V současnosti je ztráta základních atributů uměleckého díla více než zjevná. Nikoli proto, že by toto tvrzení bylo vykřikováno. Stalo se tak tiše a bez pohřebních žalozpěvů. A pokud snad se nějaké ozvaly, za vítězného pokřiku nositelů všech dobových standart nebyly slyšet.
Není ztrátou svobody, obětujeme-li její tělo za jejího ducha, tedy díky zdánlivě svazujícímu řádu osvobozujeme podstatu. Jakkoli se může zdát být toto tvrzení absurditou a akt sám o sobě zdánlivě bolestnou ztrátou, není svobody bez řádu. Ani umělecké.
Hudební skladba - ať už se jedná o prostý či sofistikovaný kompoziční útvar - musí mít v sobě okamžik, kdy se její prameny spojí v jeden mocný proud, který člověka vynese vzhůru nad jeho bytí, extatický zlomek času čehosi, co nás transportuje nad sebe sama. Jedině takový moment dává hudbě smysl a opravňuje její existenci.
Umění je dítě, spontánně vyšlé z lůna jako bezmocný tvor, činnost tvůrce pak není ničím jiným, než cílevědomou a zodpovědnou prací rodiče, spočívající v ochraně jeho růstu, identity, přirozeného zrání a čistoty.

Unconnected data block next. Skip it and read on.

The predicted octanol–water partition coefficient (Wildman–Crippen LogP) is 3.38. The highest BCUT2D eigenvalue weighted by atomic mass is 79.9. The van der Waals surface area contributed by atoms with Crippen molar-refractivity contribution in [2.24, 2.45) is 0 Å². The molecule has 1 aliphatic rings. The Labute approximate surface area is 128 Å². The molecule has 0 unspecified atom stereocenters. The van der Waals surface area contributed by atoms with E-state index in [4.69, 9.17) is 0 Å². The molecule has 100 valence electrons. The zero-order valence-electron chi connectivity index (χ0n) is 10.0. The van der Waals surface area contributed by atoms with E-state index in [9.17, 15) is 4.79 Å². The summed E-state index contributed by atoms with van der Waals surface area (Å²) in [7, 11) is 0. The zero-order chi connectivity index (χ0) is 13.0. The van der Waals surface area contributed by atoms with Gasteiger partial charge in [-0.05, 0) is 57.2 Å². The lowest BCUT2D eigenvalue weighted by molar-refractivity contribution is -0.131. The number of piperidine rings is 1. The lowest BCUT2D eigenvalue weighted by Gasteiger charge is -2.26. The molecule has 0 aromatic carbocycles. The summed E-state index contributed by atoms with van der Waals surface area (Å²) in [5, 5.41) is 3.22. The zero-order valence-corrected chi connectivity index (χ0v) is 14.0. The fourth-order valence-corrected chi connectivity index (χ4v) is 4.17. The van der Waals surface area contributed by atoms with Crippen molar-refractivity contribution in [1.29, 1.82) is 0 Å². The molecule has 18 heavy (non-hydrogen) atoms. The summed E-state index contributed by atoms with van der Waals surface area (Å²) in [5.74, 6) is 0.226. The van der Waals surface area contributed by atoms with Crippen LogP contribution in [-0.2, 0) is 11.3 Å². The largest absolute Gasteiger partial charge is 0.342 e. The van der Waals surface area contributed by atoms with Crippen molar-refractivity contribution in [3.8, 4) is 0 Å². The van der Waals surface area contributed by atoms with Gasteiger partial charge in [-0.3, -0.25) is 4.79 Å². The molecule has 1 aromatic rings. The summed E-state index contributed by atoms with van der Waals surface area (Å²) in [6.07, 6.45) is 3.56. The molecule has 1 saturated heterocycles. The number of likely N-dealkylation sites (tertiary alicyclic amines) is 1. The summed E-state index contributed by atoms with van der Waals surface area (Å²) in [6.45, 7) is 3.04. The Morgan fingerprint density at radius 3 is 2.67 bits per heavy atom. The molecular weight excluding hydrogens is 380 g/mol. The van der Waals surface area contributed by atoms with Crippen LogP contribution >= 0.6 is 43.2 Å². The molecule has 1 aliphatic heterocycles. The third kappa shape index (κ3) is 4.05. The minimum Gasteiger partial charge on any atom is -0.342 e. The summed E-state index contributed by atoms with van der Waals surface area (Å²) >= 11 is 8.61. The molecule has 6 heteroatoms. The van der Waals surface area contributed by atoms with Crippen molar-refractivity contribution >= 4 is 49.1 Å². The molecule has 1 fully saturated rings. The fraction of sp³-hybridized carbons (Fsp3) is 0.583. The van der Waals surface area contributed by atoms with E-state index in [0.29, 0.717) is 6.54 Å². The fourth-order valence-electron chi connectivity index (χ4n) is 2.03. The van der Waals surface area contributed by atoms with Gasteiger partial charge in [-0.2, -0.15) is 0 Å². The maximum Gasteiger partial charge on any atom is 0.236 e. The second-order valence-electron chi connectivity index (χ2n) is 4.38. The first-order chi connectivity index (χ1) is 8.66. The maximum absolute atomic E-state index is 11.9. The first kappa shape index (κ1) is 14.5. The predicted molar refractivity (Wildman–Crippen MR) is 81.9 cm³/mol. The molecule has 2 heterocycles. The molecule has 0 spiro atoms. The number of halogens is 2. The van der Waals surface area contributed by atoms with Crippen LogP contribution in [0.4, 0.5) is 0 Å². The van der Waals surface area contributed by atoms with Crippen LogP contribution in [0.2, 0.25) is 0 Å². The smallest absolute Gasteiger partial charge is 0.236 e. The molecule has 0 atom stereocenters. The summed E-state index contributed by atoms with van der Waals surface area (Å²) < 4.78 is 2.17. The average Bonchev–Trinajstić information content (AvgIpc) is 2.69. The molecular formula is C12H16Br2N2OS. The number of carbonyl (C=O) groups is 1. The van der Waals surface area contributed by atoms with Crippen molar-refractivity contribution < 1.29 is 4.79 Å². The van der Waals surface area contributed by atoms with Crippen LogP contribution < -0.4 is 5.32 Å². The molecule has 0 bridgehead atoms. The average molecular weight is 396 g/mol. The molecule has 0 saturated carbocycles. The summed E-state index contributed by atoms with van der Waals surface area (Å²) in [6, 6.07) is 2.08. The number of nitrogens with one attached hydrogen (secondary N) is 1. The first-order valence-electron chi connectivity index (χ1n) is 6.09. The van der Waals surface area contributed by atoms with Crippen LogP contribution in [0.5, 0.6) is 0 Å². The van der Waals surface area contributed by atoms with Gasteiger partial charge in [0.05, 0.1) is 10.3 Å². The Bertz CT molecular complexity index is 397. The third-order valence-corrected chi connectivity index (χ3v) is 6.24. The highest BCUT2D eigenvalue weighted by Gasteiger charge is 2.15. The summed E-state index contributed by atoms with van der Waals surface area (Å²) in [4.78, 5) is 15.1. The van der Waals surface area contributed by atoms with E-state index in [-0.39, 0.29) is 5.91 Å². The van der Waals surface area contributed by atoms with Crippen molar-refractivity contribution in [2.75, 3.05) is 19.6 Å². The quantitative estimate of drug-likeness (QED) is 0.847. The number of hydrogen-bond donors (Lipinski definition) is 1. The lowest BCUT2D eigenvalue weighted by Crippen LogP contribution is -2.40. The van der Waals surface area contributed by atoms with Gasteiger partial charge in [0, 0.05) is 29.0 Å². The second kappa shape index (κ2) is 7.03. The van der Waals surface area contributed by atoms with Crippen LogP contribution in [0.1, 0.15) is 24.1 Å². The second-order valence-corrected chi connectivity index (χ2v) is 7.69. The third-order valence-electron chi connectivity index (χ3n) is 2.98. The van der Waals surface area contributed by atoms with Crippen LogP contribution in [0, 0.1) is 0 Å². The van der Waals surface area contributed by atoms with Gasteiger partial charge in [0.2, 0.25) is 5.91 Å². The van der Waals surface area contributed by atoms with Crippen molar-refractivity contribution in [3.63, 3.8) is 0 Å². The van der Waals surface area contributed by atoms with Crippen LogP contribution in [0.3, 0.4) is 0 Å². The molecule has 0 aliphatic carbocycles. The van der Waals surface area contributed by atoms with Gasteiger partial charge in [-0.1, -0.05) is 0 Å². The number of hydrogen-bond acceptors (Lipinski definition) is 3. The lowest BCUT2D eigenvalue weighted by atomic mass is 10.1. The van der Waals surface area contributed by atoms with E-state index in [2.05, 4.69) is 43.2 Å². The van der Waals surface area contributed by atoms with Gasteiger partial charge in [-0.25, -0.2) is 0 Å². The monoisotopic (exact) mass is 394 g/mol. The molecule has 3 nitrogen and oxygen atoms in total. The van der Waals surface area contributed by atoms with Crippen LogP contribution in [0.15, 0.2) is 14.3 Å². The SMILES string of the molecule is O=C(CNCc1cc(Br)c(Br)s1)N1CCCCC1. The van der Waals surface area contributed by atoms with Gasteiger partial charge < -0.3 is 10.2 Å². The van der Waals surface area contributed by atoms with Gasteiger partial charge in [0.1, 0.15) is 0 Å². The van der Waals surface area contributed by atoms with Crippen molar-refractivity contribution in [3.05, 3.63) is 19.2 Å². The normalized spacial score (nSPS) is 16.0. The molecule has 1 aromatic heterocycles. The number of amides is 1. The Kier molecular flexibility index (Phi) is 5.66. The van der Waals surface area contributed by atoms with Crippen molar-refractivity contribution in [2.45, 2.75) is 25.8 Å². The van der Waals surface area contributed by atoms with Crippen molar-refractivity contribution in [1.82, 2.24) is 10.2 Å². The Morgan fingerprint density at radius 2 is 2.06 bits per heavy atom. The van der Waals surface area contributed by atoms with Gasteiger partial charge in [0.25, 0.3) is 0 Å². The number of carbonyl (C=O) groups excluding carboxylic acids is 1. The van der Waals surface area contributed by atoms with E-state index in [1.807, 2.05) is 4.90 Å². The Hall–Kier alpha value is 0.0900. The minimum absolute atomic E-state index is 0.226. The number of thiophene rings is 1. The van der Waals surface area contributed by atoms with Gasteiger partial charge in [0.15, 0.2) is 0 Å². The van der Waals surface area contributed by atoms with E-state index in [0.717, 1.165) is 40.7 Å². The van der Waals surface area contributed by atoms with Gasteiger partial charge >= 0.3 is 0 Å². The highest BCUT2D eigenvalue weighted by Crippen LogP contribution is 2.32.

Přijímaje stav nezvratného pádu člověka do hlubin antropocentrismu a uzřivše jej Kubínovým okem na směšném vozíčku svých sebestředných tezí, beru však za svůj boj jakkoli marný, avšak nezbytný, neb duch trvale vzhlíží i z nenasytně otevřeného chřtánu a nedohlédnutelného, leč definovatelného dna této pohlcující propasti. Despiritualizované jsoucno může být důvodem k prostým reaktivním antitezím, coby emocionálně akceptovatelného projevu bezmoci, takový postoj je však vlastně jen prostou algebraickou negací, de facto mechanickým standardem tiché akceptace neakceptovatelného.
Strádání duše je stav pozemsky přirozený a tvůrčí, kdy potřeba naplnění pootevírá dveře k labyrintu jejích nejvzácnějších pokladů. Jen ignorant by netoužil vstoupit
A nihilo nihil.